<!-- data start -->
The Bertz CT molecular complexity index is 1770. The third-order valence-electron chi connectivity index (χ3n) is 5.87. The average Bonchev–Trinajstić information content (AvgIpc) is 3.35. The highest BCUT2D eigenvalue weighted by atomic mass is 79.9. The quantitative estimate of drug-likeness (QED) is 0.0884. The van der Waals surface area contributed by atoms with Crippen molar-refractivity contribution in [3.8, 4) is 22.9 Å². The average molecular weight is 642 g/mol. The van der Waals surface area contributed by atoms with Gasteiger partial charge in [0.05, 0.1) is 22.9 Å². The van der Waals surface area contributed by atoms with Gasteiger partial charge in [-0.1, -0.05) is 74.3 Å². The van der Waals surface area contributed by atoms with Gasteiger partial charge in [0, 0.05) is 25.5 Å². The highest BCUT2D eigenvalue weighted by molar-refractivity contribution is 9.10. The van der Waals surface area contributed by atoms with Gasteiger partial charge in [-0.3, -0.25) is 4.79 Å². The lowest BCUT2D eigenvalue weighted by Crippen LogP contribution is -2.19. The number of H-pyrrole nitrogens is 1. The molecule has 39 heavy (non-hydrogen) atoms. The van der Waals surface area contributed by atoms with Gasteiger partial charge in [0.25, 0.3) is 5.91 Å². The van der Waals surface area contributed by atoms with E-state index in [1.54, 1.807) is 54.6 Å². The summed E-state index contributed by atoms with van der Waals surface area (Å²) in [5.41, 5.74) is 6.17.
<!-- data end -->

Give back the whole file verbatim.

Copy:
The Bertz CT molecular complexity index is 1770. The third-order valence-electron chi connectivity index (χ3n) is 5.87. The average Bonchev–Trinajstić information content (AvgIpc) is 3.35. The highest BCUT2D eigenvalue weighted by atomic mass is 79.9. The quantitative estimate of drug-likeness (QED) is 0.0884. The van der Waals surface area contributed by atoms with Crippen molar-refractivity contribution in [3.8, 4) is 22.9 Å². The average molecular weight is 642 g/mol. The van der Waals surface area contributed by atoms with Gasteiger partial charge in [0.05, 0.1) is 22.9 Å². The van der Waals surface area contributed by atoms with Gasteiger partial charge in [-0.1, -0.05) is 74.3 Å². The van der Waals surface area contributed by atoms with Gasteiger partial charge in [0, 0.05) is 25.5 Å². The highest BCUT2D eigenvalue weighted by molar-refractivity contribution is 9.10. The van der Waals surface area contributed by atoms with Gasteiger partial charge in [-0.3, -0.25) is 4.79 Å². The lowest BCUT2D eigenvalue weighted by Crippen LogP contribution is -2.19. The number of H-pyrrole nitrogens is 1. The molecule has 39 heavy (non-hydrogen) atoms. The van der Waals surface area contributed by atoms with Gasteiger partial charge in [0.25, 0.3) is 5.91 Å². The van der Waals surface area contributed by atoms with E-state index in [1.54, 1.807) is 54.6 Å². The summed E-state index contributed by atoms with van der Waals surface area (Å²) in [5.41, 5.74) is 6.17.